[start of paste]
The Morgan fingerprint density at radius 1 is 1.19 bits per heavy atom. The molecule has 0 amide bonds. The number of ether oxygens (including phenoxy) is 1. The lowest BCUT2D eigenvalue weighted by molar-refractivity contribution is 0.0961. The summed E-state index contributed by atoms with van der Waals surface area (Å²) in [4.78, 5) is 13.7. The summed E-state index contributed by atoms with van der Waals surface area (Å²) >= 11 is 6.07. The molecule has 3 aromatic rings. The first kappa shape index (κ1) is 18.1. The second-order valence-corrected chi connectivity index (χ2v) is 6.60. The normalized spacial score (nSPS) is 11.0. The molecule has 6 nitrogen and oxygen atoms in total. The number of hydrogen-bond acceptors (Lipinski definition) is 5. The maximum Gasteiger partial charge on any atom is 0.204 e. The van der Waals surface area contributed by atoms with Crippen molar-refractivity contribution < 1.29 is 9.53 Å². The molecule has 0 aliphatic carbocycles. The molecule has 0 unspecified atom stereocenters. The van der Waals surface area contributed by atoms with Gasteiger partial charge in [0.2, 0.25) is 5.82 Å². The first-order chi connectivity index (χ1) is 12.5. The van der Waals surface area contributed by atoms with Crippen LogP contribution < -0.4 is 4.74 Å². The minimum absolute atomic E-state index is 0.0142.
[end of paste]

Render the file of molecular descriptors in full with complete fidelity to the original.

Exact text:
The Morgan fingerprint density at radius 1 is 1.19 bits per heavy atom. The molecule has 0 amide bonds. The number of ether oxygens (including phenoxy) is 1. The lowest BCUT2D eigenvalue weighted by molar-refractivity contribution is 0.0961. The summed E-state index contributed by atoms with van der Waals surface area (Å²) in [4.78, 5) is 13.7. The summed E-state index contributed by atoms with van der Waals surface area (Å²) >= 11 is 6.07. The molecule has 3 aromatic rings. The first kappa shape index (κ1) is 18.1. The second-order valence-corrected chi connectivity index (χ2v) is 6.60. The normalized spacial score (nSPS) is 11.0. The molecule has 6 nitrogen and oxygen atoms in total. The number of hydrogen-bond acceptors (Lipinski definition) is 5. The maximum Gasteiger partial charge on any atom is 0.204 e. The van der Waals surface area contributed by atoms with Crippen molar-refractivity contribution < 1.29 is 9.53 Å². The molecule has 0 aliphatic carbocycles. The molecule has 0 unspecified atom stereocenters. The van der Waals surface area contributed by atoms with Gasteiger partial charge in [0.2, 0.25) is 5.82 Å². The first-order chi connectivity index (χ1) is 12.5. The van der Waals surface area contributed by atoms with Crippen LogP contribution < -0.4 is 4.74 Å². The minimum absolute atomic E-state index is 0.0142.